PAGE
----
Because of astute central planning, the 407 is located exactly where it should be. At just over 100 kilometres along the route are three automobile assembly plants; three major railway yards; Pearson International Airport; the warehouses for Walmart, Amazon and Canadian Tire; the trucking industries of Brampton and Mississauga; the large construction and development industry in Woodbridge; and the massive food distribution warehouses in Ajax and Whitby.
In spite of all the traffic these activities create, there is an absence of trucks on the 407 ETR. This is because the trucks have been priced off the highway to maximize profits. Trucks would increase the maintenance costs of the roadway due to their weight and they would slow traffic to conflict with the company’s brand as an expressway.
The trucking industry started to notice the 407 ETR bias against them as early as 2002. An article in Truck News that year said:“[t]he 407’s business plan seems to be to attract commuters, to service the Honda Civics. The number of trucks as a percentage of traffic is much smaller on the 407 than anywhere else…”
The cost of driving a tractor trailer on the 407 is now prohibitive. For an owner/operator at peak hours, all the money they earn would be paid to the 407 ETR, as the tolls are roughly the same amount as what they are paid per distance travelled. Therefore, drivers have no option but to sit in gridlock if they want to make money.
The 407 ETR has not served those who commute in a car either. In Nov. 2018, the Canada Mortgage and Housing Corporation reported that even with the high prices of Toronto real estate, it is less expensive to live in Toronto than endure the higher costs of commuting in and out of the city.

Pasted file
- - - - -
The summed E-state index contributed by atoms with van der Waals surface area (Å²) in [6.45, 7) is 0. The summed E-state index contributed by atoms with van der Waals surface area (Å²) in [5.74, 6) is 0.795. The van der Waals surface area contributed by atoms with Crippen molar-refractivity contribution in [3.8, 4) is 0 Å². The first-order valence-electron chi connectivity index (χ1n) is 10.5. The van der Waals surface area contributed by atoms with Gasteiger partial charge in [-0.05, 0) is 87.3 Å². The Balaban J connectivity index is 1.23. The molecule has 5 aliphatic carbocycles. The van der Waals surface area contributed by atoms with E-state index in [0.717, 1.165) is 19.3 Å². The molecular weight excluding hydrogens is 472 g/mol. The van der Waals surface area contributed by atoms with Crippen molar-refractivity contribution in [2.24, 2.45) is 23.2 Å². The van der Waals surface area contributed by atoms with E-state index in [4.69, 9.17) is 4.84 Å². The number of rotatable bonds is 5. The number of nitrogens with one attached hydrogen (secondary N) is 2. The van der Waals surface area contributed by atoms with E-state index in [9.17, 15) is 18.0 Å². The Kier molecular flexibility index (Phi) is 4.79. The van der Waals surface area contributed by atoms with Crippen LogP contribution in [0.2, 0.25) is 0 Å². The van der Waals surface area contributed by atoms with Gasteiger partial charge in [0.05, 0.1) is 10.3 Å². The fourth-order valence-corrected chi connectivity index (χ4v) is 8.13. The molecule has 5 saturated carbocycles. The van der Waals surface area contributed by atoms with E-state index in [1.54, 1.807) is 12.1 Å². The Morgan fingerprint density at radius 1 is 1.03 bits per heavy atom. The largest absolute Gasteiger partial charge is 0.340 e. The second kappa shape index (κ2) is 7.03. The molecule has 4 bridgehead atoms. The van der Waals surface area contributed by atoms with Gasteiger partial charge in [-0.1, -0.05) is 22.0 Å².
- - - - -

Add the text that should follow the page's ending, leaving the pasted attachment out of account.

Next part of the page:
The congestion has also made those commutes very unsafe. Studies by Kanetix.ca show the 10 most expensive cities in Ontario to insure your car are all in the GTA.
Almost 20 years after the 407 was first opened, the eastern section was extended and linked to the 401 with the addition of the 412. The new part was named Highway 407, with the addition of Highway 412, connecting to the 401. The new part of the 407 and 412 were owned by the province. The iconic crown logo of the 400 series highway returned in the signs and in an act that acknowledges public hostility to the 407 ETR, the Highway 407 website carefully explains how the toll rates on the new 407 and 412 are controlled by the province. It also explains where the money collected goes. The tolls on these portions are lower, even though they are considerably higher than the fees on comparable roads in other jurisdictions in North America.
That, however, is where the benefits end. The Highway 407 website further explains that the camera charges on your bill are from the 407 ETR, who is their service provider. The province and the private consortium are in business together as the highways are seamlessly connected. Your monthly bill from all three highways come from the 407 ETR.The fact that the 407 ETR wasn’t connected to the 401 in the east for 20 years helped the owners of 407 ETR. It’s ludicrous for an area the size of the GTA to not have a bypass around Toronto.
After the terms of the lease were revealed in a Freedom of Information request in 2002, it was discovered that government was obligated to block provincial license plate renewals when it needed to collect on unpaid 407 ETR tolls.
The Ontario Provincial Police (OPP) were to act as the police of the highway according to the agreement. The police now have assumed the role of private security. The Toronto Star revealed that OPP cruisers on the 407 ETR were equipped with special equipment to detect stolen transponders used to avoid paying tolls. The state is now using its power to protect the profits a capitalist monopoly over commuter access to roads that their tax money was used to build.
Commuters of the 407 are stuck in gridlock for hours at a time, and truckers are stressed and hounded by the demands of a system that makes them work longer than required. This is a direct result of the privatization of Highway 407 which, after 20 years, has benefited no one except its millionaire owners. It is long since time that the 407 be returned into public ownership. There would be no need to compensate the private consortium, which was given a sweetheart deal at the time of the sale, and has since made incalculable profits on the backs of ordinary commuters. By taking back control of the 407, the prohibitively high tolls could be removed, and the highway could be opened up to help relieve gridlock.
There is no reason why our infrastructure should be used to line the pockets of the rich while commuters are made to suffer. The deal Harris sold us in 1998 was a lie. It is time to rectify it.